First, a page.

Maybe you’ve personally been hit with a misdemeanor Los Angeles petty theft charge. Or maybe you’re the parent or friend of someone who recently got arrested for shoplifting or stealing small amounts of jewelry.
In either case, you might be extremely tempted to treat this situation as a “one-time event” — a cautionary tale that you can look back on, in 20 or 30 years, and laugh about with your friends at the Country Club. After all, it’s not like you committed grand theft in Los Angeles or hurt someone while driving under the influence of alcohol or engineered a complex Southern California Medicare or MediCal scheme.
You made one mistake — perhaps motivated by peer pressure or just by a strange impulse — and you want to fight the charges and put this ugly event behind you.
That fighting spirit is good. And the Los Angeles petty theft team here at the Kraut Criminal & DUI Lawyers can adeptly and thoroughly equip you to deal with your legal situation.
But give some serious thought to probing to find the root cause of your arrest.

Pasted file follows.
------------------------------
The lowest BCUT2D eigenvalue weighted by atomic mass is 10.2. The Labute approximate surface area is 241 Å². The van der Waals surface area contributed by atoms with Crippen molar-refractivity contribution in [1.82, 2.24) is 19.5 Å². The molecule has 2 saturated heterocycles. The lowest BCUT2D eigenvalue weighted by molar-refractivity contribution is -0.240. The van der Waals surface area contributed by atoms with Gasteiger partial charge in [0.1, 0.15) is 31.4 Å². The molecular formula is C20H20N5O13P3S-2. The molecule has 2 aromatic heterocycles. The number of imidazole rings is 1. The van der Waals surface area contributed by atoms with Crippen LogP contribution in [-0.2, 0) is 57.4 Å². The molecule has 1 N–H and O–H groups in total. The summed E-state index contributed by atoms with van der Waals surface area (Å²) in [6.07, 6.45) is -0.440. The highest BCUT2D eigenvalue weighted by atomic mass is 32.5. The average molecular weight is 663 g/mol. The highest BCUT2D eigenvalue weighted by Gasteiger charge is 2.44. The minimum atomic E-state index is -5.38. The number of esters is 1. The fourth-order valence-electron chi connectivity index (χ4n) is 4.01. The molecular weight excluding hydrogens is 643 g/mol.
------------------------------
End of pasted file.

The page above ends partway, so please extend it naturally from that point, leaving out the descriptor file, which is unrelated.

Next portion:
Why bother doing that? Why bother getting all introspective?
Here’s why. You’re likely familiar with the axiom “where there’s smoke, there’s fire.” An analogous axiom applies to criminal defense. When people commit minor offenses, these offenses often serve as “gateway offenses” to larger types of trouble.
This suggests that what drives people to commit crimes is often deeply rooted, psychological, and not necessarily easy to find or manage.
For instance, maybe you stole some designer shirts from a store on Melrose because you were “bored.” In fact, however, you might have been feeling rejected by your peers or upset over some loss of control or autonomy in your own life. Unless and until you fix those more fundamental problems — e.g. learn how to deal with your peers in a more constructive way or restore your sense of control on autonomy — you might be tempted to do more bad “stuff” that goes far beyond committing minor crimes. This bad behavior could include just being self-destructive or engaging in a lot of negative “self-talk.”
Step one is to find and work with an experienced Southern California petty theft lawyer to find a strategic and tactical solution to your charges.
Step two is also important — this step involves really getting clear on what deeper “stuff” might have motivated you to do what you did and then wrangling with that, as appropriate.